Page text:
I called my family on the east coast of the USA, late at night for them, and I was in hysterics. I can’t do this. I was hyperventilating and shaking. Alone. In Hong Kong. Alone, for another 4 weeks in a part of the world I had not warmed up to, even after ten trips.
I did board the flight from Hong Kong to Colombo, but I was so wiped from my physical reaction to fear I felt hungover.
Then hours later I landed on “the gem of the Indian Ocean,” the island of Sri Lanka, and my life and my perspective would change profoundly. Here I would find what I was seeking, which as it turns out, was inside me all along.
“What we find outside ourselves has to be inside ourselves for us to find it.” Pico Iyer, Why We Travel
Fear dissipated to a dull anxiety as I rode with one of the other solo female guests from Colombo to Ahangama. Within 30 minutes of arrival at the Sunshinestories villa, and meeting the other female travelers, and the incredibly humble and welcoming team of locals and foreigners, fear and anxiety were only an afterthought. I had just been welcomed into a family, and I was going to be okay.
I am a beginner surfer and the sport actually scares me, and as for yoga, at the time I could barely manage to sit through a class. Yet here I was for a week of surfing and yoga followed by a week of unstructured time. Eek. Triple eek. Getting uncomfortable in a quest for growth and unlocking answers became my theme. In so doing, I learned more about myself and this new place than I’d ever anticipated, and in ways I could not have anticipated.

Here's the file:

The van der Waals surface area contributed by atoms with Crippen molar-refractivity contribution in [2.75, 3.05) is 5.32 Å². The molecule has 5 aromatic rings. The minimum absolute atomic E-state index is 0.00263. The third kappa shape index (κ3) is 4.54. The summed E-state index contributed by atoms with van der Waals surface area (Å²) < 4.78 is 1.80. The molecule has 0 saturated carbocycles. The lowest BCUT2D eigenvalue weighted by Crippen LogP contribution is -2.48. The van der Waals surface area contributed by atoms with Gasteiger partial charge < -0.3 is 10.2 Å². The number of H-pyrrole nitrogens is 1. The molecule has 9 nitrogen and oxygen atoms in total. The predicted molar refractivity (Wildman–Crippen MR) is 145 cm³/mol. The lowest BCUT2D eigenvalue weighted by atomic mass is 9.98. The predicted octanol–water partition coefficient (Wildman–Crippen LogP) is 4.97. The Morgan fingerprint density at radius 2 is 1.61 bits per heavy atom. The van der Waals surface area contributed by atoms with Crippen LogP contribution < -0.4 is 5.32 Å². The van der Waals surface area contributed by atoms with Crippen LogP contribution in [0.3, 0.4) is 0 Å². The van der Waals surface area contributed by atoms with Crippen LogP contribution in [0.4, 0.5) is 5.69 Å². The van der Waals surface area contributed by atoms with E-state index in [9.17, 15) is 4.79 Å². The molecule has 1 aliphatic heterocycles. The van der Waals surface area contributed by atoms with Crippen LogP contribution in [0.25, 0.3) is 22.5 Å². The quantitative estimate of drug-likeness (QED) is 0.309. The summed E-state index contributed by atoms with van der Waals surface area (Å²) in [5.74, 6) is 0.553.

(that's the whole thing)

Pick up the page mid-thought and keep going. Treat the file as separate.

By Day 3 in Sri Lanka I knew I had found my place and my people. Over those two weeks I felt like my true authentic self; I met the happiest, healthiest, most confident and awake version of me. I felt a self-love and freedom of spirit I can only compare to the delight of being a young girl growing up on the beach and exploring tide pools with my little sister. This was a self of adulthood I had not met before. A me that I loved, for the very first time.
Sri Lanka taught me the importance of slowing down and being present. Hemitah, hemitah – slowly, slowly. I met strangers more kind and generous than I’d known possible. In practicing open-eyed and open-minded curiosity I entered a whole new world, like walking through the looking glass. And if I thought I knew the definition of “community” before visiting Sri Lanka, it was only because I read it in the dictionary, not because I had truly experienced it previously.
Sri Lanka is…